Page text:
Further HMO restrictions
Brighton and Hove Council are in the process of putting plans together to further restrict the number of houses of multiple occupation across the City. The restrictions currently only apply to the five wards, Bevendean and Moulscoomb, Stanmer and Hollingdean, Hanover and Elm Grove, Queen’s Park and St Peter’s and the North Laine area. The new plans are to stretch the Article 4 direction across all 12 Council wards.
In April 2013, Article 4 direction was brought in, this stopped homeowners from using permitted development rights to turn their houses into HMO’s and change the use from a residential property to a shared house without requiring any sort of planning permission.
If the new plans go ahead then landlords with properties in any of the 12 wards will not be able to change the use of the house into a HMO when there is more than 10 per cent of shared houses in a 50 metre radius from the front door of the property.
The Council have stated that the Article 4 zone extension is not intended to stop further HMO development, but to further manage the change of use applications and planning processes across the city, and to prevent too many shared houses in one area, which many residents have complained have turned into ‘student ghettos’.
Some of the areas they refer to have very high concentrations of shared houses such as Viaduct Road, Beaconsfield Road and New England Road but these are just outside of the five wards. A petition was submitted to the Council last year asking for the same restrictions to be put on houses in Princes Terrace, Bennett Road and Bristol Street, but the petition failed. Labour councillors in East Brighton also asked for restrictions in their ward.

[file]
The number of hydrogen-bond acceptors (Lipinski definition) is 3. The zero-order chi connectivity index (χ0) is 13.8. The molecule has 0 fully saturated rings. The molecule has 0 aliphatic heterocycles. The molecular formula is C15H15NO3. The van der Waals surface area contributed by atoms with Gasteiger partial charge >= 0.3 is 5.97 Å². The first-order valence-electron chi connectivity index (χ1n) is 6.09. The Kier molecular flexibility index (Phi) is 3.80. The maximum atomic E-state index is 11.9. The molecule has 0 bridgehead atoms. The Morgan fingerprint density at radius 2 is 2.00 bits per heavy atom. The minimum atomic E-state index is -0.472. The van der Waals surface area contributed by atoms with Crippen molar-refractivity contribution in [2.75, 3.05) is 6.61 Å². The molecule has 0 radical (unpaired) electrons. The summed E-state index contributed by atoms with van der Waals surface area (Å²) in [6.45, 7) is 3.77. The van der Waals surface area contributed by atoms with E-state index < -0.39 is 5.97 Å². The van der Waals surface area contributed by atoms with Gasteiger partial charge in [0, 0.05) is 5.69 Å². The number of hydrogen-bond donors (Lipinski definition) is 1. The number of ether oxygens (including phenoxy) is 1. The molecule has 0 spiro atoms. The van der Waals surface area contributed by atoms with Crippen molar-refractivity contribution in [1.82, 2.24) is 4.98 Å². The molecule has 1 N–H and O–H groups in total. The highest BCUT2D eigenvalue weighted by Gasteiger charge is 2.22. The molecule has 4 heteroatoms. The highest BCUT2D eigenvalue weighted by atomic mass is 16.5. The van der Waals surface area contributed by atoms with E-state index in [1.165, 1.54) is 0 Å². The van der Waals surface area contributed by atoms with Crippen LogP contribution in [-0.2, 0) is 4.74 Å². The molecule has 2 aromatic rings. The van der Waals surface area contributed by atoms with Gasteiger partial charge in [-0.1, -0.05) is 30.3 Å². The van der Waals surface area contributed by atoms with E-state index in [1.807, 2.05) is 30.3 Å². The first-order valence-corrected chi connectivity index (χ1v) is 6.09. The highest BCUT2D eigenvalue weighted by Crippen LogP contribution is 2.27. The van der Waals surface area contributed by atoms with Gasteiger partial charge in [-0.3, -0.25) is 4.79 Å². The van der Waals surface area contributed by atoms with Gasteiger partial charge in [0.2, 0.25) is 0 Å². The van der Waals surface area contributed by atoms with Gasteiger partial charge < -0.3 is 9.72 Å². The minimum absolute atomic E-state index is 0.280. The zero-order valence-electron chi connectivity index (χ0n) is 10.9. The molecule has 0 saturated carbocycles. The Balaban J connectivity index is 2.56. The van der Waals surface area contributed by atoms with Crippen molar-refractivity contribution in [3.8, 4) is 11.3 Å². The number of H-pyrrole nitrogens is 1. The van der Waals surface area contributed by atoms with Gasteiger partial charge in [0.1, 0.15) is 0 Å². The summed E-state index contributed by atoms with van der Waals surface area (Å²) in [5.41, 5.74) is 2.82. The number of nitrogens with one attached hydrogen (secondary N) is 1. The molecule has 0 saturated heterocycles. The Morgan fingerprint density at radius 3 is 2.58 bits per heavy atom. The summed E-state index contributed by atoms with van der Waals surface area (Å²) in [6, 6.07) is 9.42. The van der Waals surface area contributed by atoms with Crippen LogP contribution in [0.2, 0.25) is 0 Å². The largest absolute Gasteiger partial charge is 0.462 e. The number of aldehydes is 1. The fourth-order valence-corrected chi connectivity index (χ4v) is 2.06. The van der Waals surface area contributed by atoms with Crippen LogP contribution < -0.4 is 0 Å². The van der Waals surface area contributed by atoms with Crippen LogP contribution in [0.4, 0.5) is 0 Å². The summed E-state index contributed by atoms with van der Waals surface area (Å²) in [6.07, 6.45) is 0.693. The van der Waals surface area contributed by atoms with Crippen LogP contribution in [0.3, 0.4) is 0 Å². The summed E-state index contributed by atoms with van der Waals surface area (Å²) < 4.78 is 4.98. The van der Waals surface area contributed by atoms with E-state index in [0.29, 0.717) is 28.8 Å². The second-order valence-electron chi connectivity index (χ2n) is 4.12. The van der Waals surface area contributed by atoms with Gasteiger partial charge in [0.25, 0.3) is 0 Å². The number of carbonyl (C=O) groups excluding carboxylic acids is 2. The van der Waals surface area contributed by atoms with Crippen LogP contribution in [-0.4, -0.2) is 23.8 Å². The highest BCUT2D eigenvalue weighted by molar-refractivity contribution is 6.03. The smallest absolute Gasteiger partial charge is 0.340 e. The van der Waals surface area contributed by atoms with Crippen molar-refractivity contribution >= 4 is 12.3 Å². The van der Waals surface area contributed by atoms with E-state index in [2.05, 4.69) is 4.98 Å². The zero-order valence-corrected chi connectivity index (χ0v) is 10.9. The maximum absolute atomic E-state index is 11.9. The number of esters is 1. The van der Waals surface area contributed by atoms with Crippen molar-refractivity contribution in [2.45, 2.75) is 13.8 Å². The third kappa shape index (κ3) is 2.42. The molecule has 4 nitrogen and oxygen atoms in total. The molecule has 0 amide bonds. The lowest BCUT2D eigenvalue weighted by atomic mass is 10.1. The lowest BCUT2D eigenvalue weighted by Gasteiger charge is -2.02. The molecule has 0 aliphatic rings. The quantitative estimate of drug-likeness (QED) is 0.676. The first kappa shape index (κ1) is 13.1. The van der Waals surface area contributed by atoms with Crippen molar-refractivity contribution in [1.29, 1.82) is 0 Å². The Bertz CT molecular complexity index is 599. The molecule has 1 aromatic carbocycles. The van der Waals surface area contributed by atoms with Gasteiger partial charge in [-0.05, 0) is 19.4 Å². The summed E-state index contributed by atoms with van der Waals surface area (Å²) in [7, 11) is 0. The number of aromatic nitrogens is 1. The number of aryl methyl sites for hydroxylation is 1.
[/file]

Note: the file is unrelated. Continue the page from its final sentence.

A city-wide rule change may cause displacement, or a ‘cliff-edge’ situation where the problem is moved closer to areas where HMO’s are already restricted. Initially, Article 4 was brought in as residents were complaining that housing estates where the majority are family homes were losing their character and becoming ‘overrun’ by students.
This problem came about as the demand for more cheap housing along the Lewes Road ‘academic corridor’ increased due to the growing number of students attending the two Universities
Many people have stated that the stabilisation of student numbers and the many purpose-built blocks being built will mean that tenants looking for shared homes will be from non-student groups but groups of working professional sharers who are on the increase due to the unaffordability of rental properties in Brighton.
We disagree, both the Universities are currently expanding, building more facilities on both campuses. This will allow them to provide new courses unavailable to students before, which means they will be able to take on more student numbers and boost profits.
The Universities are also building more halls of residence, providing rooms for first years suggesting numbers are expected to continue to rise. Once students leave halls in their second year, they need private rented accommodation which will only mean higher demand for student houses across the city. Students tend to start their search based on budget, looking for something cheaper than halls of residence which cost an average £170 per student, per week. The purpose-built blocks start at around £230 and go up to £320 per student, per week. These figures are largely unaffordable to the general consensus and mostly get snapped up by wealthy overseas students and affluent families here in the UK.
With the severe housing affordability issue in the city, students and professional sharers alike will always need shared houses. The average rent for a one bed flat in Brighton is £1,001 a month whilst a room is on average £618.
If you are a landlord looking to invest in Brighton, give us a call or pop into the office for a chat, we will be able to advise you on areas that properties will still fetch a high yield, be attractive to students and fall outside the five wards currently under restrictions.
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